"A broad margin of leisure is as beautiful in a man's life as in a book. Haste makes waste, no less in life than in housekeeping. Keep the time, observe the hours of the universe, not of the cars." Henry David Thoreau
Some insidious examples of society promoting invasive inescapable "multitasking" - in my gym not only do they have music playing constantly, but they even have speakers in the toilets - god forbid should you have a quiet moment in which to....think. On the treadmill, they have a screen which allows you to watch television and listen to you ipod whilst running. Has silence become illegal? Another surreptitious and irritating example is the television screens that have popped up in the subways - even if you can avoid looking at them (and considering there's little else to look at it's almost impossible to focus your gaze elsewhere) you can't avoid hearing them. (Thanks to Mara for reminding me of this latter example.)
Brazil is the only country which has clicked and banned bill board advertising! (http://www.iht.com/articles/2006/12/12/news/brazil.php) I have no way in which to avoid being visually provoked by enormous colored boards promoting mobile telephones, usually (at least here in Italy) with nudity except by wearing blinkers.
Can advertising posters and supermarket background music be considered as "multitasking" activities? I think so. You can only, according to Buddhist philosophy, take in information through one sense at a time, therefore we are constantly "flitting" extremely quickly from seeing, to hearing, tasting, listening ect. SO if you are eating your dinner in front of the tv, chances are you are not really tasting what you are eating but simply watching the screen. Then you switch and to tasting your hamburger, but not taking in the visual stimulus. One always "wins" over the other. So looking at bare breasted women on bill boards trying to sell me cell phones on my way to the studio forces me to switch my attention away from something a little more worthwhile. Which could (and should) simply be my walk to work.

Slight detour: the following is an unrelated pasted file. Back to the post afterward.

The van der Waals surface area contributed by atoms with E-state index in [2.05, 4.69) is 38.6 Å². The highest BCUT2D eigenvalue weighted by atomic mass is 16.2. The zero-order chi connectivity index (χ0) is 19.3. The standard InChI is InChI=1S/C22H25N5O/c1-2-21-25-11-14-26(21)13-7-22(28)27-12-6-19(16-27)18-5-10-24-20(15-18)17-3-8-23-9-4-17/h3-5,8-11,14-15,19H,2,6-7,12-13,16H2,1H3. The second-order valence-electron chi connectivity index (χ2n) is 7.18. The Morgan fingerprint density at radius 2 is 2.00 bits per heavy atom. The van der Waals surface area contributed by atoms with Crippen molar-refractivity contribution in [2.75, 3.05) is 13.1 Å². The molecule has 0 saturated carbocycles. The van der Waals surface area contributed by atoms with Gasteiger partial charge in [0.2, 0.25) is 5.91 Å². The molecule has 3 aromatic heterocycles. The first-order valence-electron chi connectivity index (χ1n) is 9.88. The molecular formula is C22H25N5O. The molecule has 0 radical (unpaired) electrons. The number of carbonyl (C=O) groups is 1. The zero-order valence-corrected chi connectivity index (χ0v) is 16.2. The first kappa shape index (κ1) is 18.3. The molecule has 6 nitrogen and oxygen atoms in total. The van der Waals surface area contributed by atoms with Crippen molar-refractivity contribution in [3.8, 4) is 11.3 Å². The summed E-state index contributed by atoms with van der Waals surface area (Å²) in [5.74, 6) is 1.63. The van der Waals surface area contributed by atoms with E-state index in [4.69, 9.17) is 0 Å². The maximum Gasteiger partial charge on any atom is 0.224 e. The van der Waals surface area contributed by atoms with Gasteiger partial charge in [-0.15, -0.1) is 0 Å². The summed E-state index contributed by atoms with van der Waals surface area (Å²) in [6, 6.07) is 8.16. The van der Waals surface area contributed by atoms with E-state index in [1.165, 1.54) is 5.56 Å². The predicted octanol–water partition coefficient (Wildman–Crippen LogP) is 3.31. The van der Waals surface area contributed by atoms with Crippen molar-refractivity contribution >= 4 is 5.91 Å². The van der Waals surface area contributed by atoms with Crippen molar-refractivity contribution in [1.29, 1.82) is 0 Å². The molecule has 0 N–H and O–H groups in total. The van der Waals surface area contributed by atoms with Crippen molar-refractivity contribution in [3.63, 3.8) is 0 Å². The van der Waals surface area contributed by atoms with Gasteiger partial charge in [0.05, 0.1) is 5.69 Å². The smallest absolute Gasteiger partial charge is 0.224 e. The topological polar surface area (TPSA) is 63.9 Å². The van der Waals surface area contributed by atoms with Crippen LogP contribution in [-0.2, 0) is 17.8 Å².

Can you multitask in the yoga room? Yes. I think mentally starting a film in your head whilst holding a yoga position is a form of multitasking. Let me put this question to you:
Have you ever found yourself reading a book, getting to the bottom of the page and then realizing that you haven't actually absorbed a word of what you have read as you were thinking about something else entirely? Well, the same thing happens on the yoga mat. You are so wrapped up in your thoughts that you are not really paying attention to what you are doing and feeling. I'm not suggesting that one should stop thinking whilst doing yoga (impossible - as someone once said about meditation and thoughts: "if someone should point a gun to my head and say "STOP THINKING!!!!" I wouldn't be able to do so, so why should it be easy for me whilst sitting on a mediation cushion?!"). What I do suggest is that whilst doing yoga try to reduce this cognitive multitasking to a minimum: as thoughts come in, one could try to gently redirect ones attention to what one is doing and feeling, preferably using your breathing a point of reference, as a tool. You may have to re-direct thoughts, and re-focus on your breathing a 150 times during a position, and that is fine, the important thing is to remember to do it, and to do so without self-critizing. Congratulate yourself on remembering to bring your mind back to "here and now" rather than punishing yourself for having been distracted.
And no, I do not use music during yoga practice!
“Simplify, Simplify, Simplify”– Henry David Thoreau